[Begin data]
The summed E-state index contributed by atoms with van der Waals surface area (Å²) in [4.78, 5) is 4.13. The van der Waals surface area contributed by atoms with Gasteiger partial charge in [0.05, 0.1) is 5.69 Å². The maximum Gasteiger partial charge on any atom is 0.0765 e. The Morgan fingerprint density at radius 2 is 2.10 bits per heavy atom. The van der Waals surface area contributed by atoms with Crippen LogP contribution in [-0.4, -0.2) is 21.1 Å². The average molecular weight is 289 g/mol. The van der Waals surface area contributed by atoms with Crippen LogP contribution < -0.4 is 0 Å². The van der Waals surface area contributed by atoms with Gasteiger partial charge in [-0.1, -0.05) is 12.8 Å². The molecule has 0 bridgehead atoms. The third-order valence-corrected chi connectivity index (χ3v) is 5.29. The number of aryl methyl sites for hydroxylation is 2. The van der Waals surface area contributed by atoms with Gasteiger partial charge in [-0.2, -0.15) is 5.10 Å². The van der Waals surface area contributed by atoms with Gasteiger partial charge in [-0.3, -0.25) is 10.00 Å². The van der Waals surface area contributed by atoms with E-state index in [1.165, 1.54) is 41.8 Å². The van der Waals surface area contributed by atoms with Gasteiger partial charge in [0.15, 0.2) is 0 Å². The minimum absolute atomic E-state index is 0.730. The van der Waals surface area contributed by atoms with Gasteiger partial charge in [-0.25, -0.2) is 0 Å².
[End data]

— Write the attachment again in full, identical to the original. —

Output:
The summed E-state index contributed by atoms with van der Waals surface area (Å²) in [4.78, 5) is 4.13. The van der Waals surface area contributed by atoms with Gasteiger partial charge in [0.05, 0.1) is 5.69 Å². The maximum Gasteiger partial charge on any atom is 0.0765 e. The Morgan fingerprint density at radius 2 is 2.10 bits per heavy atom. The van der Waals surface area contributed by atoms with Crippen LogP contribution in [-0.4, -0.2) is 21.1 Å². The average molecular weight is 289 g/mol. The van der Waals surface area contributed by atoms with Crippen LogP contribution < -0.4 is 0 Å². The van der Waals surface area contributed by atoms with Gasteiger partial charge in [-0.1, -0.05) is 12.8 Å². The molecule has 0 bridgehead atoms. The third-order valence-corrected chi connectivity index (χ3v) is 5.29. The number of aryl methyl sites for hydroxylation is 2. The van der Waals surface area contributed by atoms with Gasteiger partial charge in [-0.2, -0.15) is 5.10 Å². The van der Waals surface area contributed by atoms with Gasteiger partial charge in [-0.3, -0.25) is 10.00 Å². The van der Waals surface area contributed by atoms with E-state index in [1.165, 1.54) is 41.8 Å². The van der Waals surface area contributed by atoms with Gasteiger partial charge in [0.15, 0.2) is 0 Å². The minimum absolute atomic E-state index is 0.730. The van der Waals surface area contributed by atoms with Gasteiger partial charge in [-0.25, -0.2) is 0 Å².